post #10 of 28
Quote:
Originally Posted by Menno View Post

I think this lawsuit is mentioning the fact that RealNetworks worked a way that you could sync an ipod with Their software. The DRM worked fine (I didn't use it, but my neighbor did) until it was broken.

RealNetworks worked out a way to make the DRM functional on an iPod, Apple didn't have to figure it out. The suit is because Apple intentionally broke that functionality and locked Realnetworks out of the device.

Yeah, I think I get it, but since there was no agreement between apple and realnetworks wherein apple agreed to anything about what realnetworks was attempting to do, the only basis for the complaint would be an anti-competitive/anti-trust thing, right? And on a strictly anti-trust basis, it seems like it has no chance of succeeding, regardless of whether apple broke the functionality intentionally or accidentally.
post #11 of 28
Quote:
Originally Posted by Menno View Post

But what if you have iTunes (because you like the genius playlists, which are amazing) but you don't have an ipod. Maybe you have some cheap third party player, or maybe you have an android/blackberry/winmo device and you want to get your playlists over on it. Currently, you can't hook these devices up to itunes and sync with it, at least not directly. Instead, you'll have to download another application (like Doubletwist) and work to sync your playlists that way.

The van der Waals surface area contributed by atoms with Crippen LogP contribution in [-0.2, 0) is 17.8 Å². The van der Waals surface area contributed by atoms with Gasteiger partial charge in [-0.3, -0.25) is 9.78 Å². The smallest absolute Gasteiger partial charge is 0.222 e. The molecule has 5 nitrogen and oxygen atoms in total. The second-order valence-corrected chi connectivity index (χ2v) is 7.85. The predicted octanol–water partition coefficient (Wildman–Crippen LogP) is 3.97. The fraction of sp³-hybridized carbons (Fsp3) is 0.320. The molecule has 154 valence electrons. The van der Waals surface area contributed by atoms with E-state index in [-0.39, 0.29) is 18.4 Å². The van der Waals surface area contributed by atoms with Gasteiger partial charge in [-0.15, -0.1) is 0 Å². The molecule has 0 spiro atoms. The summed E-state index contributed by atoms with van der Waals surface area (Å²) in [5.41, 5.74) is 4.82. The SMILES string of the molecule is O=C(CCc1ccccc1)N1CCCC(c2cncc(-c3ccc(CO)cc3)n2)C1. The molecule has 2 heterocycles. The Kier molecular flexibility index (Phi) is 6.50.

So if you have iTunes and want to easily sync your music, you need an iDevice.


So basically you like iTunes Application but want iTunes to support all the music devices out there. This is simply not possible and Apple can't be required to do so. iTunes is developed as a companion to iDevices. It is not Apple's fault that they made it better than all those software that accompany the mp3 players. You mentioned about Zune software yourself.
post #12 of 28
A lot of people don't seem to see the option that you can set up the iPod with manual control of music and video transfer instead of automatic sync. With manual control you can connect your iPod or iPad to ANY computer with iTunes and put music on your idevice. All my devices are set up this way and their not tied to my computer or iTunes library for transferring music on my idevice.
I really don't see the reason for this trial.

Windows uses Windows Mobile Device Center (ActiveSync) for a lot of mobile devices. In my experience that's a lot worse (the software).
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post #13 of 28
Quote:
Originally Posted by The Confucious View Post

So basically you like iTunes Application but want iTunes to support all the music devices out there. This is simply not possible and Apple can't be required to do so.

They can't be required to support all devices but Apple could be in trouble if they deliberately blocked a particular device as that could be deemed anticompetitive.
post #14 of 28
Quote:
Originally Posted by jonyo View Post